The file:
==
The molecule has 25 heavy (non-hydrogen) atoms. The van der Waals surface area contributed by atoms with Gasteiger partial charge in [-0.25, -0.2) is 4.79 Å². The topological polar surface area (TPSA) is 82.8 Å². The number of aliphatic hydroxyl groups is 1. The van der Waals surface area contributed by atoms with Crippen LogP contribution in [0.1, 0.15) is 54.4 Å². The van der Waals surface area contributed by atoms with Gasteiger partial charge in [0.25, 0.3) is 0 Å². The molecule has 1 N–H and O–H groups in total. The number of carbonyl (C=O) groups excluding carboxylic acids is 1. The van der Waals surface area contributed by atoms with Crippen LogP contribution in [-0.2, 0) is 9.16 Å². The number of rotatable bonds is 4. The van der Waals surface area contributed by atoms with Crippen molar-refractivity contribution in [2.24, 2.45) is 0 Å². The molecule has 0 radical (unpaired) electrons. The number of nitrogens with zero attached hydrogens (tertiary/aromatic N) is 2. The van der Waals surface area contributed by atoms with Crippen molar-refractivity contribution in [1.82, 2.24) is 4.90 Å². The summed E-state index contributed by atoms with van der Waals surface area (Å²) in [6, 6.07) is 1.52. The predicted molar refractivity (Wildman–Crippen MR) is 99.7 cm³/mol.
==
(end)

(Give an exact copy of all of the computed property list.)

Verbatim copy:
The molecule has 25 heavy (non-hydrogen) atoms. The van der Waals surface area contributed by atoms with Gasteiger partial charge in [-0.25, -0.2) is 4.79 Å². The topological polar surface area (TPSA) is 82.8 Å². The number of aliphatic hydroxyl groups is 1. The van der Waals surface area contributed by atoms with Crippen LogP contribution in [0.1, 0.15) is 54.4 Å². The van der Waals surface area contributed by atoms with Gasteiger partial charge in [0.25, 0.3) is 0 Å². The molecule has 1 N–H and O–H groups in total. The number of carbonyl (C=O) groups excluding carboxylic acids is 1. The van der Waals surface area contributed by atoms with Crippen LogP contribution in [-0.2, 0) is 9.16 Å². The number of rotatable bonds is 4. The van der Waals surface area contributed by atoms with Crippen molar-refractivity contribution in [2.24, 2.45) is 0 Å². The molecule has 0 radical (unpaired) electrons. The number of nitrogens with zero attached hydrogens (tertiary/aromatic N) is 2. The van der Waals surface area contributed by atoms with Crippen molar-refractivity contribution in [1.82, 2.24) is 4.90 Å². The summed E-state index contributed by atoms with van der Waals surface area (Å²) in [6, 6.07) is 1.52. The predicted molar refractivity (Wildman–Crippen MR) is 99.7 cm³/mol.